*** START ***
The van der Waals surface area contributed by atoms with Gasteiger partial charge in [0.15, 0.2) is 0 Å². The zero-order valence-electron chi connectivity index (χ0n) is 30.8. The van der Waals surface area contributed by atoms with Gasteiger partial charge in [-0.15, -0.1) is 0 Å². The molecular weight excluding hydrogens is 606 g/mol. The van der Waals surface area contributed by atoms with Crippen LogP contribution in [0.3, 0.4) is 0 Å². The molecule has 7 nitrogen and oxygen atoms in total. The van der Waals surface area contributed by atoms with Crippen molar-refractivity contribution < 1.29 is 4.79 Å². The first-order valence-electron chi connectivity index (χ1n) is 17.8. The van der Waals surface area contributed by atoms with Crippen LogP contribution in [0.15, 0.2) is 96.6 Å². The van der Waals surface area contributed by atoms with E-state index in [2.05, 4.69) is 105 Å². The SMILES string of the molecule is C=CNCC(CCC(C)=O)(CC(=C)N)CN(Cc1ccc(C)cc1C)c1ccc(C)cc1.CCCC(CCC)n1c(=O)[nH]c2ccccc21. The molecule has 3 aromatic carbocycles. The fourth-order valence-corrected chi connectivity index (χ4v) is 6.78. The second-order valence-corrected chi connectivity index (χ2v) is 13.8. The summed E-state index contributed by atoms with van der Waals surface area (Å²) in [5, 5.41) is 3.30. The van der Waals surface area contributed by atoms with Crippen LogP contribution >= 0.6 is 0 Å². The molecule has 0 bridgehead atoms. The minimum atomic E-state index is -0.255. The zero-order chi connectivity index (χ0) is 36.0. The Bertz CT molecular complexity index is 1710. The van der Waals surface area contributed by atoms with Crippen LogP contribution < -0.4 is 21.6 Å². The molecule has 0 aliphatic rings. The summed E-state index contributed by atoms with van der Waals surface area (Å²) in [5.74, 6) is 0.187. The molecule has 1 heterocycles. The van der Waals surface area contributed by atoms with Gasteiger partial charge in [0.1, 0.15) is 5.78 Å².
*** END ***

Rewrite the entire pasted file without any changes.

The van der Waals surface area contributed by atoms with Gasteiger partial charge in [0.15, 0.2) is 0 Å². The zero-order valence-electron chi connectivity index (χ0n) is 30.8. The van der Waals surface area contributed by atoms with Gasteiger partial charge in [-0.15, -0.1) is 0 Å². The molecular weight excluding hydrogens is 606 g/mol. The van der Waals surface area contributed by atoms with Crippen LogP contribution in [0.3, 0.4) is 0 Å². The molecule has 7 nitrogen and oxygen atoms in total. The van der Waals surface area contributed by atoms with Crippen molar-refractivity contribution < 1.29 is 4.79 Å². The first-order valence-electron chi connectivity index (χ1n) is 17.8. The van der Waals surface area contributed by atoms with Crippen LogP contribution in [0.15, 0.2) is 96.6 Å². The van der Waals surface area contributed by atoms with E-state index in [2.05, 4.69) is 105 Å². The SMILES string of the molecule is C=CNCC(CCC(C)=O)(CC(=C)N)CN(Cc1ccc(C)cc1C)c1ccc(C)cc1.CCCC(CCC)n1c(=O)[nH]c2ccccc21. The molecule has 3 aromatic carbocycles. The fourth-order valence-corrected chi connectivity index (χ4v) is 6.78. The second-order valence-corrected chi connectivity index (χ2v) is 13.8. The summed E-state index contributed by atoms with van der Waals surface area (Å²) in [5, 5.41) is 3.30. The van der Waals surface area contributed by atoms with Crippen LogP contribution >= 0.6 is 0 Å². The molecule has 0 bridgehead atoms. The minimum atomic E-state index is -0.255. The zero-order chi connectivity index (χ0) is 36.0. The Bertz CT molecular complexity index is 1710. The van der Waals surface area contributed by atoms with Crippen LogP contribution < -0.4 is 21.6 Å². The molecule has 0 aliphatic rings. The summed E-state index contributed by atoms with van der Waals surface area (Å²) in [5.74, 6) is 0.187. The molecule has 1 heterocycles. The van der Waals surface area contributed by atoms with Gasteiger partial charge in [0.1, 0.15) is 5.78 Å².